6. The Conjuring

The Conjuring is not only the most terrifying film of 2013, it just might be the most terrifying ‘true story’ ever put to film. Director James Wan (Saw) knows how to utilize the old haunted house tropes in effective and fresh ways, while also sprinkling in a pinch of creepy elements from other films (Paranormal Activity and The Orphanage come to mind) without ever relying on gore. Also, if you believe any of what unfolds to be actually true, then that just adds to the chills. The icing on the cake is the film’s cast: Ron Livingston (Office Space) and Lili Taylor (I Shot Andy Warhol) as the two parents terrorized by the house they just moved into and Patrick Wilson (Insidious) and Vera Farmiga (Up in the Air) as the two demonologists hired to investigate and clean house. The Conjuring is never campy, never repulsive, just a great old fright fest.

5. Mud

Hopefully, you’ve been paying attention. If you are you’d notice that Matthew McConaughey has steered his career in a much more interesting direction than simple-minded romantic comedies these past few years. You might even notice the rise of director Jeff Nichols, who first got a bit of attention with his debut Shotgun Stories, then gained even more ground with 2011’s Take Shelter, starring Michael Shannon (Man of Steel), and has now pushed just this side of mainstream independent cinema with this coming-of-age story with McConaughey as the titular supporting character. If you haven’t noticed yet, then be sure to check out this film as soon as possible, because it features one of McConaughey’s best performances and one of the year’s most interesting stories.

4. Captain Phillips

A man from a land of poverty and daily struggle for survival leads a team planning on taking from someone who he thinks has enough money to spare so he can improve the quality of his life. Things don’t go as planned. This "Haves vs. Have-Nots" story is the backbone of what happened to Captain Richard Phillips and his crew of the MV Maersk Alabama in 2009. Director Paul Greengrass (United 93) brings his documentary-style focus to both sides of the hijacking that captured the world’s attention. Tom Hanks manages to give a minimalist performance that avoids the award-bait showboating one might expect from a film like this. It proves once again that this once comedic actor has range. Captain Phillips will put you on the edge of your seat as it reaches its climax, even if you recall how reality unfolded. In a year full of true stories, Captain Phillips was among the most gripping.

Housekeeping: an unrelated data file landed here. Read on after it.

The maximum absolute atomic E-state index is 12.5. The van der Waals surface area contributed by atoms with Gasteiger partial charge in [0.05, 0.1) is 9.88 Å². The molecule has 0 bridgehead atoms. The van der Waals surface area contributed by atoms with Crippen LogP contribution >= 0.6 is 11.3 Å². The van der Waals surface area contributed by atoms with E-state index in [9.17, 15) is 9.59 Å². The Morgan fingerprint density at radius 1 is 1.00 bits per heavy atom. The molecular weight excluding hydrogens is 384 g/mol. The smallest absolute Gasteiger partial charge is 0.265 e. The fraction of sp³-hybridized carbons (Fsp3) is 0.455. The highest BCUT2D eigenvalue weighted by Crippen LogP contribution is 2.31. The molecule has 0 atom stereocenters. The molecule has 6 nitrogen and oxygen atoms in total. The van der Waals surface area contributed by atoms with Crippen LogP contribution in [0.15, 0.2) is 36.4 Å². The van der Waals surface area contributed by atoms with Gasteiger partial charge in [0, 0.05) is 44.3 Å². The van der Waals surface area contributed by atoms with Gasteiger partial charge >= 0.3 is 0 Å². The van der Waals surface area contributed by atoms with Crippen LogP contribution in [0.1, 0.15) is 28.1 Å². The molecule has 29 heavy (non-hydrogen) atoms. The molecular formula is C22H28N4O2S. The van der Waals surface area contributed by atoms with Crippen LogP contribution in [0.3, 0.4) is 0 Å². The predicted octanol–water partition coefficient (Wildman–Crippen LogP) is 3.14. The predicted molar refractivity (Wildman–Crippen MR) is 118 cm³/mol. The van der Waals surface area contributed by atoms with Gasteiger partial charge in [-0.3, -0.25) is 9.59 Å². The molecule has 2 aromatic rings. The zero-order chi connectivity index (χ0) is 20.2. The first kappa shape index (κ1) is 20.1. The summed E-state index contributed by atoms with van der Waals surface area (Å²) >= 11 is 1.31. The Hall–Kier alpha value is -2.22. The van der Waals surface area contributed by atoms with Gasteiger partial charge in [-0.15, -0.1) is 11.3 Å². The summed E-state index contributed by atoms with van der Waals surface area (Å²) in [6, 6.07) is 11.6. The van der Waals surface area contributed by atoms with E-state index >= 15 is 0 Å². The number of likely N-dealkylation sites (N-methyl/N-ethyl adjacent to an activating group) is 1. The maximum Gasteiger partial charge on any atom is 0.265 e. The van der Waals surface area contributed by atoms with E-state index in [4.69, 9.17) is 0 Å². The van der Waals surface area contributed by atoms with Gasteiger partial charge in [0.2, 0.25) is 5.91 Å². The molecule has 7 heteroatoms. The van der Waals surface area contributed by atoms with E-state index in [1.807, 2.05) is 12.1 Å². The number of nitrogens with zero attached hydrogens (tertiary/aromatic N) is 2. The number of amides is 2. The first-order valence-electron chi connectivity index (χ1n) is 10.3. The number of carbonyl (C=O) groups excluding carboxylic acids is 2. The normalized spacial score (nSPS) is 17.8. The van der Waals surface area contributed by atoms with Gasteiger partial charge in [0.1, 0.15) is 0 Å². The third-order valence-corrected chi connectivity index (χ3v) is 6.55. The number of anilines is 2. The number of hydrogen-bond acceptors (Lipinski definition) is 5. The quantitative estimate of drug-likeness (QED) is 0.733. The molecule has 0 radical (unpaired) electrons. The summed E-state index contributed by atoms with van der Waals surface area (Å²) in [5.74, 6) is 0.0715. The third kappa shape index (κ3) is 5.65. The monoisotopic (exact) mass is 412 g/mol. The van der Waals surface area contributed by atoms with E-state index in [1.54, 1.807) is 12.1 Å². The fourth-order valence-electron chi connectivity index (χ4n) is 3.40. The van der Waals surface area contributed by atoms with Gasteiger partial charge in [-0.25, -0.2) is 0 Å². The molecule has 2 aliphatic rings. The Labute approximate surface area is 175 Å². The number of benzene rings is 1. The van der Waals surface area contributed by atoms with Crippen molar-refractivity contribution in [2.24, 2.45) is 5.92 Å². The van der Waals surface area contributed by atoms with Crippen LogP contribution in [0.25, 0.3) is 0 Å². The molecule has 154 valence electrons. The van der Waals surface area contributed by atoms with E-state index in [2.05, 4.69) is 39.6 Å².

3. Before Midnight

I know there’s a good chance that most of you out there have barely even heard of Richard Linklater’s romantic Before trilogy, starring Ethan Hawke and Julie Delpy as Jessie and Celine, one of cinema’s greatest couples. Because of this, it is very difficult to talk about what makes this film great. As any fan of the trilogy will tell you, it is important not to know anything about anything beyond the premise of 1994’s Before Sunrise (boy meets girl on train; boy and girl talk and get to know each other all night while walking through Vienna). I will say Before Midnight features two of the greatest characters of the year, demonstrating some of the most interesting and grounded realities of love you’ll ever see in film. If you like your love stories to feature more than formulaic plot points and engaging dialogue, don’t see the trailers, go in cold, and enjoy.

2. Gravity

Let’s just not waste any time here: Gravity is one of the best experiences of the year. It is not hyperbole to say Gravity is the best 3D spectacle of the year. It seems every year has one of these: 2009 had Avatar, 2010 had How to Train Your Dragon, 2011 raised the bar with Hugo, 2012 had Life of Pi, and now 2013 had Gravity. It is a technical marvel, a literal jaw-dropping visual wonder that left me literally speechless long after the credits rolled. Just try to catch when the camera cuts to a new shot or figure out how they did some of those zero gravity long takes. Technical achievements aside, Gravity has a simple premise (woman free-floating in space), yet manages to be a metaphor for the fear we have sometimes of letting go in order to live. I would be remiss to not mention this is Sandra Bullock’s greatest performance - perhaps a lifetime best for her – certainly far better than The Blind Side and better than her supporting turn in Crash. Director Alfonso Cuaron takes another step toward greatness. He could quit now and forever be celebrated for Gravity, Children of Men, Prisoner of Azkaban and everything that came before. With Gravity, Cuaron continues to push the envelope and create possibilities for filmmakers of the future.

1. 12 Years a Slave

Director Steve McQueen may have made the ultimate film about slavery. While it isn’t quite as brutal or a hard-sit as its reputation suggests, it is a film that refuses to allow its audience to shy away from the reality of slavery. Make no mistake this is no sentimentalized Hollywood gloss-over where the hate, danger, and violence is implied or softened. Nor is there any hope for any moral satisfaction for the audience via slave owners to getting their just desserts or any Great White Hope swooping in to save the main character (and thereby the audience) from any horror they’re about to endure. This film shows the pre-Civil War Deep South for what it was, matter-of-factly. Chewitel Ejiofor steps out of the character actor shadows to carry us through this experience and becomes a star because of it.

Honorable mentions: Side Effects, Iron Man 3, Man of Steel, Mandela: Long Walk to Freedom, and The Hobbit: The Desolation of Smaug.

Those are my picks for the best and worst of 2013. What are yours?

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I look forward to seeing what 2014 has in store for us. Keep watching!